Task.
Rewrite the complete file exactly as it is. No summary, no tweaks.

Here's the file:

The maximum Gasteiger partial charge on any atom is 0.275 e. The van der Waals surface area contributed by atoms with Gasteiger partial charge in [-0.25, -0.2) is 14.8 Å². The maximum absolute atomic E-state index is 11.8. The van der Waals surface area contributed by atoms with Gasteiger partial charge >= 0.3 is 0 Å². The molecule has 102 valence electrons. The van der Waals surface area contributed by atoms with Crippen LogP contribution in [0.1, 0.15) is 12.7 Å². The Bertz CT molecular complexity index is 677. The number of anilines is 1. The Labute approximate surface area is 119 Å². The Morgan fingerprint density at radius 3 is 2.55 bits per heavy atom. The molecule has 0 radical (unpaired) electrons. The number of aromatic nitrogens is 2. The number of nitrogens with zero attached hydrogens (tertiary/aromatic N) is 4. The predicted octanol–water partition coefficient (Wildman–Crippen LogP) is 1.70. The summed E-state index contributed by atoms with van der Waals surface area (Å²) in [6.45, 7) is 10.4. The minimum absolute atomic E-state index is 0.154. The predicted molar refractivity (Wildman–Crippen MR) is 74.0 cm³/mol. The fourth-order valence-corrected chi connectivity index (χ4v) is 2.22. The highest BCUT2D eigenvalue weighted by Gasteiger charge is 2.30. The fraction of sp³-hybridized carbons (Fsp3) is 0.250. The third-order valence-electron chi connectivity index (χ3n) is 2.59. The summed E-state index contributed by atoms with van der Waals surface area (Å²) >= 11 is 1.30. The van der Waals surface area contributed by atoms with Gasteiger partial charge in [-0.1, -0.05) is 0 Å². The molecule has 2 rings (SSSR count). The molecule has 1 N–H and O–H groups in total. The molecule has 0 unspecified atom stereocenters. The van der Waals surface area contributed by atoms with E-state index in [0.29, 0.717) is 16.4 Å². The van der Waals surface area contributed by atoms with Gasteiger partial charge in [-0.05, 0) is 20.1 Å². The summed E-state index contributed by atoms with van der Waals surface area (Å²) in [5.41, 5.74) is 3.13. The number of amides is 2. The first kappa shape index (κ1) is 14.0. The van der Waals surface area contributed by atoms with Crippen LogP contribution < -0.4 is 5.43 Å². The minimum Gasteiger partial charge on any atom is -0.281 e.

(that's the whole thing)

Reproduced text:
The maximum Gasteiger partial charge on any atom is 0.275 e. The van der Waals surface area contributed by atoms with Gasteiger partial charge in [-0.25, -0.2) is 14.8 Å². The maximum absolute atomic E-state index is 11.8. The van der Waals surface area contributed by atoms with Gasteiger partial charge >= 0.3 is 0 Å². The molecule has 102 valence electrons. The van der Waals surface area contributed by atoms with Crippen LogP contribution in [0.1, 0.15) is 12.7 Å². The Bertz CT molecular complexity index is 677. The number of anilines is 1. The Labute approximate surface area is 119 Å². The Morgan fingerprint density at radius 3 is 2.55 bits per heavy atom. The molecule has 0 radical (unpaired) electrons. The number of aromatic nitrogens is 2. The number of nitrogens with zero attached hydrogens (tertiary/aromatic N) is 4. The predicted octanol–water partition coefficient (Wildman–Crippen LogP) is 1.70. The summed E-state index contributed by atoms with van der Waals surface area (Å²) in [6.45, 7) is 10.4. The minimum absolute atomic E-state index is 0.154. The predicted molar refractivity (Wildman–Crippen MR) is 74.0 cm³/mol. The fourth-order valence-corrected chi connectivity index (χ4v) is 2.22. The highest BCUT2D eigenvalue weighted by Gasteiger charge is 2.30. The fraction of sp³-hybridized carbons (Fsp3) is 0.250. The third-order valence-electron chi connectivity index (χ3n) is 2.59. The summed E-state index contributed by atoms with van der Waals surface area (Å²) >= 11 is 1.30. The van der Waals surface area contributed by atoms with Gasteiger partial charge in [-0.1, -0.05) is 0 Å². The molecule has 2 rings (SSSR count). The molecule has 1 N–H and O–H groups in total. The molecule has 0 unspecified atom stereocenters. The van der Waals surface area contributed by atoms with E-state index in [0.29, 0.717) is 16.4 Å². The van der Waals surface area contributed by atoms with Gasteiger partial charge in [-0.05, 0) is 20.1 Å². The summed E-state index contributed by atoms with van der Waals surface area (Å²) in [5.41, 5.74) is 3.13. The number of amides is 2. The first kappa shape index (κ1) is 14.0. The van der Waals surface area contributed by atoms with Crippen LogP contribution < -0.4 is 5.43 Å². The minimum Gasteiger partial charge on any atom is -0.281 e.